Tuesday, September 20, 2011

The Humility Of The Heisman

As football season is upon us, I made the bonus questions today on my quizzes/memory verses about the sport. More specifically, they were about the first winner of the Heisman Trophy, Jay Berwanger of the University of Chicago. There were three variations with nine answers apiece on the first two and just guessing on the third one with a hint. Who owned his draft rights in the first ever NFL draft? (The Bears) In what Iowa town did he grow up? (Dubuque) What is the mascot/team name for the University of Chicago squads? (Maroons) I'm pretty sure not one of the kids had ever heard of Berwanger who died in 2002. Looking up information on him led me to some interesting finds about the man. He only received  a $300 scholarship at the U of C per year and worked his way through college. He was also the student body president and captain of the track team. He never played in the NFL but worked as a coach/referee/sports columnist/businessman. Just think how much he could have banked today in endorsements: first Heisman Trophy winner AND the first pick in the first ever NFL draft. And yet, Jay Berwanger walked away from playing the sport which made him famous.

I found out something else that I found fascinating about this legendary athlete. Berwanger, an extremely modest man, used the Heisman Trophy, perhaps the most revered American athletic award, as a doorstop in his library. Can you believe it? Most of us who ever played a sport would find a place of great honor for the tremendous symbol of our accomplishment. But this first trophy given by the New York Downtown Athletic Club gathered dust and probably a few scratches in its humble role to hold a door open. Berwanger later donated the trophy back to his alma mater where it remains to this day. They may have had to use several bottles of  Lemon Pledge to get it back in displayable condition!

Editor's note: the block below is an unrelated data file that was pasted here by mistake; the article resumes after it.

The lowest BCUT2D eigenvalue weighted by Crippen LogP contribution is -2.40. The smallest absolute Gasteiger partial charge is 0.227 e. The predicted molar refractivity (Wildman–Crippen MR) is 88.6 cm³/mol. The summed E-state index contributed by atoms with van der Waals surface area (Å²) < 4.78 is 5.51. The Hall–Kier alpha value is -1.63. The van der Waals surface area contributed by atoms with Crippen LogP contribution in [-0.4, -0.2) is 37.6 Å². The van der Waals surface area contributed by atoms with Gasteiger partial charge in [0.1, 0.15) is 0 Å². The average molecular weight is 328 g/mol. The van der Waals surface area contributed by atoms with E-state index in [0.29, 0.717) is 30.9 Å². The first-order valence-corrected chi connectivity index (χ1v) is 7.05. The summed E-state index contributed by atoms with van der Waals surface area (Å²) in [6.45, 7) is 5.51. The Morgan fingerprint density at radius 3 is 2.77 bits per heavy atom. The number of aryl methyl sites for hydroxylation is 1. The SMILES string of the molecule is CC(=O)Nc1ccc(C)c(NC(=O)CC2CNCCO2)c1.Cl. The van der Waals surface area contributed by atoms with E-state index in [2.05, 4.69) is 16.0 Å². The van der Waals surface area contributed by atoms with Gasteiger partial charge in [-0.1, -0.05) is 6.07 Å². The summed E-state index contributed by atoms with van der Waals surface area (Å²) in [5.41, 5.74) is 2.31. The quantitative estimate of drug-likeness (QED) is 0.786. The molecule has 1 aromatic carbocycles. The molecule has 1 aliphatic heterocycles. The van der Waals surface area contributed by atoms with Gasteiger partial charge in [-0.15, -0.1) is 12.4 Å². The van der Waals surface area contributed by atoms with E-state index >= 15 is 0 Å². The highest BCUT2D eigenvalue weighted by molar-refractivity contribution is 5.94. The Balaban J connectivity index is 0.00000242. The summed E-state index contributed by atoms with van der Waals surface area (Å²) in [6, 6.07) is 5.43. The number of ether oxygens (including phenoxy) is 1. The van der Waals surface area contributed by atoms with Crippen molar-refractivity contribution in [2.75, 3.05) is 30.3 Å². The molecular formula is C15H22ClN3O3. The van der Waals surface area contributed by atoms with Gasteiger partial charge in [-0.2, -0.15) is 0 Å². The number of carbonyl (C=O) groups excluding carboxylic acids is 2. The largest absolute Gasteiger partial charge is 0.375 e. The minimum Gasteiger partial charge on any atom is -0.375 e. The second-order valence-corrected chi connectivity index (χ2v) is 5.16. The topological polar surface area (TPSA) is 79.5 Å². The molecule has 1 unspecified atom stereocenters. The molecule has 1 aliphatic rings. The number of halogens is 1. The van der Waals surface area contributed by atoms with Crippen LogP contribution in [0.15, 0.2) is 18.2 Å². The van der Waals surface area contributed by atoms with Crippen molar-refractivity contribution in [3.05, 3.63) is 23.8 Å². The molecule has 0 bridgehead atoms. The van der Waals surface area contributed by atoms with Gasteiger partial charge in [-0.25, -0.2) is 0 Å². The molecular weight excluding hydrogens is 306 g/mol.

One of my favorites, Amy Miller, posted tonight on FACEBOOK that in her chapel today at Oklahoma Christian University, they sang old hymns. I wish I'd been there; I miss the music I grew up with. Two of those old hymns, The Old Rugged Cross and Jesus Paid It All, mention trophies. They mention trophies in the context of laying them down or giving them up at the end of our lives. I wish I could say I would have remained unchanged if I had garnered the Heisman Trophy but I know better. In a perfect world, I would have owned the Heisman instead of the Heisman owning me. We all have our trophies and awards and prizes from our walk through life but in the end, we have to let them let these trinkets be secondary to the cross. They will stay behind when we move on to the afterlife. And in honor of Jay Berwanger, I'm awaiting calls from my own alma maters for the gracious donation of my hardware.

Applicable quote of the day:
"Friendships born on the field of athletic strife are the real gold of competition. Awards become corroded, friends gather no dust."
Jesse Owens

God bless,
Luke 18:1

E-mail me at steve@hawleybooks.com

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